SARASOTA- Mote Marine Lab is trying to bring new voices into the field, and to do that they’re going to be studying the classroom. A $1.49 million grant aims to bring more underrepresented minority groups into the STEM field.

“This is a really long term project,” Busse said. “And what we’re really hoping to do is create things that can be used in a lot of other institutions, so we’re really impacting this pathway.”

As part of the grant they will be bringing in 20 interns from State College of Florida and College of Florida Keys.

“Providing access for them to come here,” Busse said. “And then while they’re here making sure they have really, really meaningful experiences.”

Busse says in addition to access, they need to make sure students are excited about the field.

“Finding ways that they can have really meaningful research experiences,” Busse said. “Like at places like Mote through internships that’s really essential for careers.”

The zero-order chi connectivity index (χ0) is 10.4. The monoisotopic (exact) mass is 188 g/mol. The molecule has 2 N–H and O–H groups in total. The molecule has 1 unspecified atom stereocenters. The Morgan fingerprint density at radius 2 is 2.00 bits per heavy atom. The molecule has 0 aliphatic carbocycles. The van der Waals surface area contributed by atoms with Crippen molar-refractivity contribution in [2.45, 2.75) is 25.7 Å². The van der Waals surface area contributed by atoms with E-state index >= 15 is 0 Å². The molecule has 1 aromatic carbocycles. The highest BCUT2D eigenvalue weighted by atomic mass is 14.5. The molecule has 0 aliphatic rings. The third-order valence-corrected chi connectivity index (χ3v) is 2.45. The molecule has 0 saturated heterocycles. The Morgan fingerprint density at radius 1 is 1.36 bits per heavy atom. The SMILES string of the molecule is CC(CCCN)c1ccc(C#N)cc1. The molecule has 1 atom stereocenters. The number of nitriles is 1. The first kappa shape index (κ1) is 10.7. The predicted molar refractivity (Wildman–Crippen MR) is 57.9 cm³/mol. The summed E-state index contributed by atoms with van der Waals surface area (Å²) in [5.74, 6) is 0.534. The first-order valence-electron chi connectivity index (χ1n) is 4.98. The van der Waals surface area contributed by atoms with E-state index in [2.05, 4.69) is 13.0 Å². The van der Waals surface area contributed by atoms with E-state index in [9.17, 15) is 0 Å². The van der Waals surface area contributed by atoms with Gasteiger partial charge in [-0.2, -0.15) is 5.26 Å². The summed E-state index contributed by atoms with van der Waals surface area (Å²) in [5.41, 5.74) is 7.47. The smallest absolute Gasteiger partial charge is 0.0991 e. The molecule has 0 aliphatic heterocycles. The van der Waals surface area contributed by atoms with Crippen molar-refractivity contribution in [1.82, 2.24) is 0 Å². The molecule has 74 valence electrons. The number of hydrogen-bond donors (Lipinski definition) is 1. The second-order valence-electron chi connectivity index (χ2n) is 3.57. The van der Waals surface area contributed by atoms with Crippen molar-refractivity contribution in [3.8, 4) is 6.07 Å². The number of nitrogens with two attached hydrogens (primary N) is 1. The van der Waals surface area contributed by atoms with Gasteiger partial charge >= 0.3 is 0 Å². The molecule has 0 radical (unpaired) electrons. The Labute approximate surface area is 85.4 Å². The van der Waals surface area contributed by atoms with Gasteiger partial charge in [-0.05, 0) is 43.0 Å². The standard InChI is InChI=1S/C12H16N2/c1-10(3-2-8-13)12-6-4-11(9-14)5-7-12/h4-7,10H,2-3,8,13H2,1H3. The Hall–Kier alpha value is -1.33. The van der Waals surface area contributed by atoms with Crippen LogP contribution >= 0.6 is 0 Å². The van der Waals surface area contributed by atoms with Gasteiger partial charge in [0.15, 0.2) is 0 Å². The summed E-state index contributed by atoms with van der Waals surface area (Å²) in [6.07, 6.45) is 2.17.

Mote is the first non-academic institution to receive this type of grant.

“We in our culture are innovative and really doing things differently than traditional academic institutions,” Busse said. “So really bringing in other people who are thinking differently and seeing things in a different light, are essential to what we’re doing in this field.”

The goal is to make sure the strategies learned go far beyond the initial 20 students.

“We’ll also be developing resources for the students, for the scientific mentors, for institutions,” Busse said. “So we can share much more broadly around the country.”

Mote Marine Lab also received a 277,000 dollar grant to for their coral disease susceptibility research.